Brown's economist calls for homes and shops to be built on the green belt

Property developers were given the go-ahead yesterday to build on the green belt with radical proposals to speed up the construction of homes and shops.

Kate Barker, the economist commissioned by Gordon Brown to address planning delays, called for an urgent review of green-belt boundaries. She suggested that some of it could meet housing needs.

Ms Barker also proposed giving the go-ahead for more supermarkets and shopping malls, both in town centres and on their outskirts. She made it clear that the market, rather than councils, should dictate development.

The Barker Review of Land Use Planning argues that economic and social benefit should take precedence in siting future developments, even if that meant encroaching on undeveloped land.

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Many of her proposals, including a new planning commission for national projects such as nuclear power stations, are expected to be contained in a White Paper next year.

The report, which enraged environment and rural groups such as Friends of the Earth, says that business developers and communities face high costs due to a slow and bureacratic planning system. Current restrictions had also stifled competition and choice while more houses were desperately needed.

Ms Barker, a member of the Bank of England’s Monetary Policy Committee, argued that green belt boundaries often led to increased emissions and pollution caused by commuters in cars, buses and trains.

She recommends redrawing the green belt to include “green wedges” or “green corridors” with spaces for homes and other developments. Much of the green belt, which accounts for 12.9 per cent of all land in England, was “low value agricultural land with little landscape quality and limited public access”, Ms Barker said.

Much of the urban fringe was run down and could be used to develop homes or businesses, she argued, citing a poll suggesting that most people were unaware how little land was already developed. But Friends of the Earth said that her recommendations would give business and supermarket chains a much bigger say and have a “devastating impact on the environment and local democracy”.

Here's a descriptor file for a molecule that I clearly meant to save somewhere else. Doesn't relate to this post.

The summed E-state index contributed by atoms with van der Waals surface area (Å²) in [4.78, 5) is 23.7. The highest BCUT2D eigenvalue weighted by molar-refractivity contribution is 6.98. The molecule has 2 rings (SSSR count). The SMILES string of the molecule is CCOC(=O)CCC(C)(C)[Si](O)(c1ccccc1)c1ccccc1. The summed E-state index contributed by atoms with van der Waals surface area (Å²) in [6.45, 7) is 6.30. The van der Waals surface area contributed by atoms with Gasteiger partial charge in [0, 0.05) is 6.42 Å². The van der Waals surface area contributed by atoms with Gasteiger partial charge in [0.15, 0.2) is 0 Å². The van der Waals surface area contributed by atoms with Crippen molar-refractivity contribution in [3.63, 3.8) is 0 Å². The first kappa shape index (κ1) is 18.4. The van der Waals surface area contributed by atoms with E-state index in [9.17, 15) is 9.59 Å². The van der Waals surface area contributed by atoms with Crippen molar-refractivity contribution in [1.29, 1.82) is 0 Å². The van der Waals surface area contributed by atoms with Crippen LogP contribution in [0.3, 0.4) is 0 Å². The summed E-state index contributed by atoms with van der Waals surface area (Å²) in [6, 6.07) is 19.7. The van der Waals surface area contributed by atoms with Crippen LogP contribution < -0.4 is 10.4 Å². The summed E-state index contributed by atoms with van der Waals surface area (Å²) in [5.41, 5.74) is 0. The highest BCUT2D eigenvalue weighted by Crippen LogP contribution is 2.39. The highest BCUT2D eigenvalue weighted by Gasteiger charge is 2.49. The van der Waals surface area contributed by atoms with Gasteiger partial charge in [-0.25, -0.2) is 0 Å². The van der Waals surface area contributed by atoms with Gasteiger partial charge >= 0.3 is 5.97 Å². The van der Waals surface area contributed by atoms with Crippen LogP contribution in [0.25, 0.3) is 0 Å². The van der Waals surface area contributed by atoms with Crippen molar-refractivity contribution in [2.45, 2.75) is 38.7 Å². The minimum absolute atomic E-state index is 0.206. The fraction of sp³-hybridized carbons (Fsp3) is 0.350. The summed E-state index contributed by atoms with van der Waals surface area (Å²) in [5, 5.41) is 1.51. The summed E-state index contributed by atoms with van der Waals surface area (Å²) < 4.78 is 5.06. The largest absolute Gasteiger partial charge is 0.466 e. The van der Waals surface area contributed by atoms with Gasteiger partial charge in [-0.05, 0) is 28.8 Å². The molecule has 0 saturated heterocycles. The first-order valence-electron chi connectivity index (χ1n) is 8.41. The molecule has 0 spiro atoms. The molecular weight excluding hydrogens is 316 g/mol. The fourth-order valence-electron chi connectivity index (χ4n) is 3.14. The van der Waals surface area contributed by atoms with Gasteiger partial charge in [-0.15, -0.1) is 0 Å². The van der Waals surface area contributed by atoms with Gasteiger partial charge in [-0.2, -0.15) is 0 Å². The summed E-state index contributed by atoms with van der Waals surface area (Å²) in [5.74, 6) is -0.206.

Hugh Ellis, Friends of the Earth’s planning adviser, said: “Barker’s vision of uncontrolled development will mean communities have little or no say in how their local area is developed.”

The Campaign to Protect Rural England said that her recommendations would speed up urban sprawl all over the countryside. “Green belts have never been entirely sacrosanct, nor should they be, but they are one of England’s most effective, best known and most popular planning tools,” Shaun Spiers, the CPRE’s chief executive, said.

Caroline Spelman, the Shadow Communities Secretary, said: “The Conservatives will oppose the plans for a new, undemocratic government quango to impose development on local communities. I fear that Gordon Brown, the arch-centraliser, is consigning local democracy to the scrapheap.”

Although Ms Barker has suggested that the current presumption in favour of building first in town centres should remain, her proposals will encourage building on outskirts. Property experts said that retailers would be given freer rein to develop out-of-town hypermarkets and warehouse-style stores if her recommendations are accepted., 06.12.2006

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